Since this is a special law, the computation of the prescriptive period of the offense is governed not by the
provision contained in the Revised Penal Code, but that of Act No. 3326 which states that “Prescription
shall begin to run from the day of the commission of the violation of the law, and if the same be not known
at the time, from the discovery thereof and the institution of judicial proceeding for its investigation and
punishment.”14 Although Section 11 of R.A. No. 3019, as amended by B.P. Blg. 195, provides that the
offenses committed under the said statute shall prescribe in fifteen (15) years, prior to such amendment
which took effect on March 16, 1982, the prescriptive period for violation of said law was only ten (10)
years. Therefore, the longer prescriptive period being prejudicial to the accused, cannot be given
retroactive effect.15

In case where the violation “be not known at the time,” it should be from the date of discovery thereof
NOT from the day of commission.16

VII. Ombudsman’s power to investigate

According to jurisprudence, the Supreme Court must not interfere with the Ombudsman’s exercise of its
investigatory and prosecutor powers.17 The Office of the Ombudsman shall have the power to investigate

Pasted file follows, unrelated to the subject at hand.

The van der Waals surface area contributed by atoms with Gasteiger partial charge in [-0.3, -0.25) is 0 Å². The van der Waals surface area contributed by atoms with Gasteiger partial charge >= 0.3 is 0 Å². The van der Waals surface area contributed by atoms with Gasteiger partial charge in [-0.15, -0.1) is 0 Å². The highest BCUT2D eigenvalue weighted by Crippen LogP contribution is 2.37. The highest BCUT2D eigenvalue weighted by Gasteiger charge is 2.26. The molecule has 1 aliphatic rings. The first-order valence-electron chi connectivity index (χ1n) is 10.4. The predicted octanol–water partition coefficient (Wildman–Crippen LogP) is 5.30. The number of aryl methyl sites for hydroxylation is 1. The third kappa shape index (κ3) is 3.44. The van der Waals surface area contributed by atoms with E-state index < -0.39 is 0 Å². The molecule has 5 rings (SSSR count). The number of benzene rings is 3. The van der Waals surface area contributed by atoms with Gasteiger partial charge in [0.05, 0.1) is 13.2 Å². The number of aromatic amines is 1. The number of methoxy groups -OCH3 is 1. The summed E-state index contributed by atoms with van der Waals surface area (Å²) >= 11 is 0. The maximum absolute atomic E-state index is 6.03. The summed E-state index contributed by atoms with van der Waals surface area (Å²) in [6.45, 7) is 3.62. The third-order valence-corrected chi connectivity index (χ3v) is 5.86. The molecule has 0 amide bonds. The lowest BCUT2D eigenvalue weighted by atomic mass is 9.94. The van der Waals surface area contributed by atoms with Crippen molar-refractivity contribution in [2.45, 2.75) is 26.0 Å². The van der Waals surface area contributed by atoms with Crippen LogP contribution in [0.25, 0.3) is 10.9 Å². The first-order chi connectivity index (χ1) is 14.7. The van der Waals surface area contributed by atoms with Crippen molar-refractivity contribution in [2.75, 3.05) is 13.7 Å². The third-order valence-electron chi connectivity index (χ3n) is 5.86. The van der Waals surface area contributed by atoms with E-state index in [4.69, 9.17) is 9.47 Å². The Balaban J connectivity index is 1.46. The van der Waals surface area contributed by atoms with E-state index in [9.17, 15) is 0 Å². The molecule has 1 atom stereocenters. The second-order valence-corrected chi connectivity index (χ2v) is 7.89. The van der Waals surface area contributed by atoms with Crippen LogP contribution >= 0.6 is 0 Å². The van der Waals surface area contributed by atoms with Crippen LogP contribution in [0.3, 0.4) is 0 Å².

any serious misconduct in office allegedly committed by officials removable by impeachment, for the

12
Republic Act No. 3019 (1960), Section 13.
13
Santiago vs. Sandiganbayan, G.R. No. 128055. April 18, 2001.
14
Act No. 3326, Section 2.
15
People vs. Pacificador, G.R. No. 139405, March 13, 2001.
16
Presidential Ad Hoc Committee on Behest Loans vs. Ombudsman, G.R. No. 135482, August 14, 2001.
17
L. D. Boado, Notes and Cases on the Revised Penal Code, p. 567, 2004 Ed.

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purpose of filing a verified complaint for impeachment, if warranted.18 It has the power to investigate and
prosecute on its own or on complaint by any person, any act or omission of any public officer or employee,
office or agency, when such act or omission appears to be illegal, unjust, improper or inefficient.19

Rationale behind the hands-off policy: the rule is based not only upon respect for such powers granted by
the Constitution to the Office of the Ombudsman but upon practicality as well.20

VIII. Exceptions
• Unsolicited gifts or presents of small or insignificant value offered or given as a mere ordinary
token of gratitude or friendship according to local customs or usage;
• Practice of any profession, lawful trade or occupation by any private person or by any private
person or by any public officer who under the law may legitimately practice his profession, trade
or occupation during his incumbency,
• EXCEPTION TO THE EXCEPTION: where the practice of such profession, trade or occupation
involves conspiracy with any other person or public official to commit any of the violation
penalized in this Act.

I. CASES

 NAVA v. PALATTAO G.R. No. 160211. August 28, 2006


“To sustain a conviction under Section 3(g) of Republic Act No. 3019, it must be clearly proven that 1) the
accused is a public officer; 2) the public officer entered into a contract or transaction on behalf of the
government; and 3) the contract or transaction was grossly and manifestly disadvantageous to the
government.